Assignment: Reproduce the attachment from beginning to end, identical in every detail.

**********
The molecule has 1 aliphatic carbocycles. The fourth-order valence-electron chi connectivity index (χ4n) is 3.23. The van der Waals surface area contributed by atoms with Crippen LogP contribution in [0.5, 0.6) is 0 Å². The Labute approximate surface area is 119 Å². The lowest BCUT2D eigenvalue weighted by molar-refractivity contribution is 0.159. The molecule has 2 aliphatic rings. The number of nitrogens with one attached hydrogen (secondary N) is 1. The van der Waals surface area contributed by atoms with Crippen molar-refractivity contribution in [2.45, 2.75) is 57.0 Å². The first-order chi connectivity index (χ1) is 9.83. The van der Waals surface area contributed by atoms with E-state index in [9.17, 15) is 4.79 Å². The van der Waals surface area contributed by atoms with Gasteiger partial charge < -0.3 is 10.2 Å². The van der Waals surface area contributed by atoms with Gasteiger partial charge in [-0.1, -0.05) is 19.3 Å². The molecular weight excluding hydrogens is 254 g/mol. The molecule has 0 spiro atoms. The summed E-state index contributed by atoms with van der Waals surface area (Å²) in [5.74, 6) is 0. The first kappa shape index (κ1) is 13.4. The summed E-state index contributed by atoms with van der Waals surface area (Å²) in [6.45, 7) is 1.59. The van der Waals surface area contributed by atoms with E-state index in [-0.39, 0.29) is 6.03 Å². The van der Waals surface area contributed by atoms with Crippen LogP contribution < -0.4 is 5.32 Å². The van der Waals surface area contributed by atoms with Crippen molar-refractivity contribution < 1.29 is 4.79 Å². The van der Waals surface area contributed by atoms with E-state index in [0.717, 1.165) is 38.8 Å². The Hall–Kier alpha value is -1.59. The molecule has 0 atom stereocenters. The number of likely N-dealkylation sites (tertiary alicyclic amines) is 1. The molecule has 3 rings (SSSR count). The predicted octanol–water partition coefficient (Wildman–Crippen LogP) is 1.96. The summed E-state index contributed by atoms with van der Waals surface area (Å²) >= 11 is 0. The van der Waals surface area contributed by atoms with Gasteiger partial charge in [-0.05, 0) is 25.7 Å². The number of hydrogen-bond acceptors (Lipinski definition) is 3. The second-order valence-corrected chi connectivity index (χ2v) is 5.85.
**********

The molecule has 1 aliphatic carbocycles. The fourth-order valence-electron chi connectivity index (χ4n) is 3.23. The van der Waals surface area contributed by atoms with Crippen LogP contribution in [0.5, 0.6) is 0 Å². The Labute approximate surface area is 119 Å². The lowest BCUT2D eigenvalue weighted by molar-refractivity contribution is 0.159. The molecule has 2 aliphatic rings. The number of nitrogens with one attached hydrogen (secondary N) is 1. The van der Waals surface area contributed by atoms with Crippen molar-refractivity contribution in [2.45, 2.75) is 57.0 Å². The first-order chi connectivity index (χ1) is 9.83. The van der Waals surface area contributed by atoms with E-state index in [9.17, 15) is 4.79 Å². The van der Waals surface area contributed by atoms with Gasteiger partial charge < -0.3 is 10.2 Å². The van der Waals surface area contributed by atoms with Gasteiger partial charge in [-0.1, -0.05) is 19.3 Å². The molecular weight excluding hydrogens is 254 g/mol. The molecule has 0 spiro atoms. The summed E-state index contributed by atoms with van der Waals surface area (Å²) in [5.74, 6) is 0. The first kappa shape index (κ1) is 13.4. The summed E-state index contributed by atoms with van der Waals surface area (Å²) in [6.45, 7) is 1.59. The van der Waals surface area contributed by atoms with E-state index in [-0.39, 0.29) is 6.03 Å². The van der Waals surface area contributed by atoms with Crippen LogP contribution < -0.4 is 5.32 Å². The van der Waals surface area contributed by atoms with Crippen molar-refractivity contribution < 1.29 is 4.79 Å². The van der Waals surface area contributed by atoms with E-state index in [0.717, 1.165) is 38.8 Å². The Hall–Kier alpha value is -1.59. The molecule has 0 atom stereocenters. The number of likely N-dealkylation sites (tertiary alicyclic amines) is 1. The molecule has 3 rings (SSSR count). The predicted octanol–water partition coefficient (Wildman–Crippen LogP) is 1.96. The summed E-state index contributed by atoms with van der Waals surface area (Å²) >= 11 is 0. The van der Waals surface area contributed by atoms with Gasteiger partial charge in [-0.05, 0) is 25.7 Å². The number of hydrogen-bond acceptors (Lipinski definition) is 3. The second-order valence-corrected chi connectivity index (χ2v) is 5.85.